It idea to build this memorial started at the Ipswich Historical Society, where in June 2008 a group of retired mineworkers, who later became known as the Coalminers Committee, met regularly every Tuesday. In addition to mining a few ton of coal, the group generally discussed both past and present issues of the coal mining industry. The group was composed mainly of former Booval Mines Rescue Brigade members, and former Box Flat, Westfalen and Rhondda employees.
However, the main purpose of the meetings was to establish a Mines Rescue display at the society's Heritage Centre at Cooneana, and to also ensure the memories of their mates who were lost in the Box Flat tragedy on the 31 st July 1972 were maintained. The group had taken it upon themselves to be the honorary guardians of the Box Flat Memorial. During their discussions, the question was raised of how many miners had lost their lives in the Ipswich and Rosewood coal mines since mining started in 1843. Naturally, no one knew the answer but it started them on the journey of discovery.
Research initially revealed that 184 men and boys had lost their lives in the mines since 1882 when records began, remembering that mining commenced at Redbank in 1843 some 39 years earlier. Further research established there were four deaths between 1843 and 1882 making a total of 188 deaths.
The observation was also made as to the pivotal role Ipswich Coalmining played not only in the Ipswich community, but also in the infant colony of Queensland's development, initially through supplying bunker coal to steamers delivering their produce to Moreton Bay, thus eliminating the need to bunker sufficient coal in Newcastle for the return trip. It was also the catalyst for the commencement for the first steam train between Ipswich and Grandchester, and indeed in addition to the Bremer River steamers coal was supplied for fuel for industry boilers. This remained the case until around 1948 which saw the start of the diesel engine revolution. It could be argued that 1948 was the commencement of the modern mining era with the dangerous and inefficient carbide lights being phased out and improved employment conditions around the corner. Electric power borers were in their infancy, replacing hand borers and gradually in the next 20 years mines became fully mechanised.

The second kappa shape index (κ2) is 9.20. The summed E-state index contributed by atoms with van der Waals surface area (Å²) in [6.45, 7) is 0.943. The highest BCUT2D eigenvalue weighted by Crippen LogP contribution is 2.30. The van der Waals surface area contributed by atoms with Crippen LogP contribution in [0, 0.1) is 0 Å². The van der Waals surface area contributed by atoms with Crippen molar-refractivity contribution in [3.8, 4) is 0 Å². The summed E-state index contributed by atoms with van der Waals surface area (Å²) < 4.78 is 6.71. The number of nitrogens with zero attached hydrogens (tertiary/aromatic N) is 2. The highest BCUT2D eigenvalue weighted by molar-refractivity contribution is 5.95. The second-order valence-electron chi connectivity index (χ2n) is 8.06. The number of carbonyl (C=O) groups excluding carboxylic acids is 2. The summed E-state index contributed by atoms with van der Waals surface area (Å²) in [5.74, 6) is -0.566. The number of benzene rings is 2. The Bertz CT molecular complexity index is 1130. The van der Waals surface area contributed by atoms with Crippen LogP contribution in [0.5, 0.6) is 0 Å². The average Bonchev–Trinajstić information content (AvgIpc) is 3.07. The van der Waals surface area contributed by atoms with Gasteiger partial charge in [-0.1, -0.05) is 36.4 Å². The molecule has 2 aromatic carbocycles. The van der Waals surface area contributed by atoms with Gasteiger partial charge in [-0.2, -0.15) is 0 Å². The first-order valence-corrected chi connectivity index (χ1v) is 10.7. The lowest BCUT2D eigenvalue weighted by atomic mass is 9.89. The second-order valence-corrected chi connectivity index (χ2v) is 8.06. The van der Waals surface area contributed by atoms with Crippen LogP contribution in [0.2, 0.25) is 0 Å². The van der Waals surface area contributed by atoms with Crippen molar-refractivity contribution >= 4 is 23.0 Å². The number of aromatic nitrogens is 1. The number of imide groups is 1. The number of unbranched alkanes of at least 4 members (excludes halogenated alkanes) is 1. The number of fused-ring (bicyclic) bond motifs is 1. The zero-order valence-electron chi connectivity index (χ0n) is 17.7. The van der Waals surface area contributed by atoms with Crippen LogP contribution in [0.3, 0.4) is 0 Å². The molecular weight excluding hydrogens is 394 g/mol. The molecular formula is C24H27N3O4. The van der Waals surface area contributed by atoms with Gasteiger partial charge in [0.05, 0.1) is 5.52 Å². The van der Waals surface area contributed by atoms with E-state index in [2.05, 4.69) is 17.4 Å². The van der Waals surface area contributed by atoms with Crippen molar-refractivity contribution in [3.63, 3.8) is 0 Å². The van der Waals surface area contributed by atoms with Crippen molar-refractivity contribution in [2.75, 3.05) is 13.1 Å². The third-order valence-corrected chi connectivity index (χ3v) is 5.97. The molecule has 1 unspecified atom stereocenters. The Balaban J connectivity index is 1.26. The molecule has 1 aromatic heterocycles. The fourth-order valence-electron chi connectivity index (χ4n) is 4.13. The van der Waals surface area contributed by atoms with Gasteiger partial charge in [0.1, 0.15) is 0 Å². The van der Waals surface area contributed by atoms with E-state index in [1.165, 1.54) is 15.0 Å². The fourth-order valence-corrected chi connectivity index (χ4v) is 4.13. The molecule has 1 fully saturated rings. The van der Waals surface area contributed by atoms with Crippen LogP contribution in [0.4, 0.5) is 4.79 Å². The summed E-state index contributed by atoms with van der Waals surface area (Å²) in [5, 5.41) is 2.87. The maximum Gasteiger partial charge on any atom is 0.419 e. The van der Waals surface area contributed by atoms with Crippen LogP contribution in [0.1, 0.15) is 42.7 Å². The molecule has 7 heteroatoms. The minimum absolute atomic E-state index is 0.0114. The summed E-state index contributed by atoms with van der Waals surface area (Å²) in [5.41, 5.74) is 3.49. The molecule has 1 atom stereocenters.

Having agreed that a memorial to those who gave the ultimate sacrifice was not only a good idea but one that was necessary to perpetuate Ipswich Rosewood coalmining and the souls who lost their lives, the Committee investigated a location for the Memorial. An approach was made to the Ipswich Historical Society and the request that it be located at Cooneana was willingly agreed to by the Society.
The Committees next challenge was to decide what form the Memorial would take. An approach was made to Liam Proberts, co-founder of the architectural firm bureau^proberts who was the designer of the Australian Police Memorial in Canberra and the King Abdullah University of Science Memorial Beacon in Jeddah, Saudi Arabia. Liam willing accepted our invitation and the Architectural Practice of bureau^proberts agreed, on a no fee basis, to present a concept ensuring to preserve the uniqueness of these fields. The other consideration was an image of St Barbara the Patron Saint of Mining is incorporated into the design, thus ensuring the Ipswich Memorial would have both longevity and a celebration date of 4th December each year.
The concept was presented in March 2011 for review and received the Committees final approval a short time later. A meeting was then arranged with Cr Antoniolli as Chairman of the Ipswich City Council Parks and Memorial Committee to seek Council support to utilize the Societies site at Cooneana as leased from council. He fully endorsed the proposal. Armed with the concept, we approached local resident Mr Andrew Vickers, General Secretary of the CFMEU Union and Chairman of the Mine Workers Trust as a sounding board for our Ipswich initiative. His immediate reaction was to undertake to present the concept to the next Trust Board meeting. This resulted in a $50,000 from the Trust. The Committee then held a discussion with the Mayor of Ipswich, Councillor Paul Pisasale, and Councillors. As a result, the Mayor announced in a media release on 27 June 2011 that Council was committing $100,000 to the project.
In October 2011, the location of the Memorial was agreed with Council to be on the north-east corner of Limestone Park. In the meantime, we continued seeking additional funding. As a result the Willis L. Haenke Historical Foundation, a body founded by Willis, who was the former Chairman of the Board of Directors of Rhondda Collieries, pledged $25,000 and brought the amount raised to $175,000.
The Committee felt that more corporate structure and governance should be put in place to handle these increasing donations, and in October 2011 met with representatives of the Combined Rotary Clubs of Ipswich. The five Rotary Clubs that made up the Ipswich Clubs and their 180 members, all agreed to support it and advised the Committee that they were prepared to auspice the project.
Following legal advice, in December 2011 the Ipswich Rosewood Coalmines Memorial Trust was formed to administer the project. The five Trustees include representatives of the original Coalminers Committee, Combined Ipswich Rotary Clubs, and the Haenke Foundation. The Trust then formed an Advisory Committee which included representatives of the Coalminers Committee, Rotary, Ipswich City Council, Haenke Foundation and the New Hope Group.
The Trust and its Advisory Committee continue to meet regularly and have an additional $115,500 donated, including $100.000 from the New Hope Group. Total funds received to date are $290,600
We are still a long way off raising the $800,000 required to complete the project, but with the support we have had and continue to have are confident of achieving our aims.